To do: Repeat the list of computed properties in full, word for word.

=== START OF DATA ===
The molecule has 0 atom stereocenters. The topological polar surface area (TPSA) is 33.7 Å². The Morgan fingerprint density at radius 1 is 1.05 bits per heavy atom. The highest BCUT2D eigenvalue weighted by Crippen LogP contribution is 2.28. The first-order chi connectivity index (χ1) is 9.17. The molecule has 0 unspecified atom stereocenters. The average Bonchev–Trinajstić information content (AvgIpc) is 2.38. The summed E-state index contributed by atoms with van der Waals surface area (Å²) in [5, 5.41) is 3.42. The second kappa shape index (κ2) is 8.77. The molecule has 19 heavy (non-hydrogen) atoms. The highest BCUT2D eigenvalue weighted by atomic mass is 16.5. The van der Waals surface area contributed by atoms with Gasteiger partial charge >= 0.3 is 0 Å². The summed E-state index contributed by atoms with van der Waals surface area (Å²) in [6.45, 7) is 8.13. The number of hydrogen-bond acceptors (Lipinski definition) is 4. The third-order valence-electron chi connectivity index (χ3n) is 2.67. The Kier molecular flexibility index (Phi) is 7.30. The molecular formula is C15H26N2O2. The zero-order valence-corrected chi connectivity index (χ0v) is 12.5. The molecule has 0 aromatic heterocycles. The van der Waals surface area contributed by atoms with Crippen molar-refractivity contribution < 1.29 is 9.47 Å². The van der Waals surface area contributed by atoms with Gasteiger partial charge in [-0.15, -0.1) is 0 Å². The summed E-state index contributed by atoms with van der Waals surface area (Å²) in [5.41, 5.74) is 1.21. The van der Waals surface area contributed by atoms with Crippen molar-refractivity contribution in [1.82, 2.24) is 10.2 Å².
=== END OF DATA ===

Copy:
The molecule has 0 atom stereocenters. The topological polar surface area (TPSA) is 33.7 Å². The Morgan fingerprint density at radius 1 is 1.05 bits per heavy atom. The highest BCUT2D eigenvalue weighted by Crippen LogP contribution is 2.28. The first-order chi connectivity index (χ1) is 9.17. The molecule has 0 unspecified atom stereocenters. The average Bonchev–Trinajstić information content (AvgIpc) is 2.38. The summed E-state index contributed by atoms with van der Waals surface area (Å²) in [5, 5.41) is 3.42. The second kappa shape index (κ2) is 8.77. The molecule has 19 heavy (non-hydrogen) atoms. The highest BCUT2D eigenvalue weighted by atomic mass is 16.5. The van der Waals surface area contributed by atoms with Gasteiger partial charge >= 0.3 is 0 Å². The summed E-state index contributed by atoms with van der Waals surface area (Å²) in [6.45, 7) is 8.13. The number of hydrogen-bond acceptors (Lipinski definition) is 4. The third-order valence-electron chi connectivity index (χ3n) is 2.67. The Kier molecular flexibility index (Phi) is 7.30. The molecular formula is C15H26N2O2. The zero-order valence-corrected chi connectivity index (χ0v) is 12.5. The molecule has 0 aromatic heterocycles. The van der Waals surface area contributed by atoms with Crippen molar-refractivity contribution < 1.29 is 9.47 Å². The van der Waals surface area contributed by atoms with Gasteiger partial charge in [-0.15, -0.1) is 0 Å². The summed E-state index contributed by atoms with van der Waals surface area (Å²) in [5.41, 5.74) is 1.21. The van der Waals surface area contributed by atoms with Crippen molar-refractivity contribution in [1.82, 2.24) is 10.2 Å².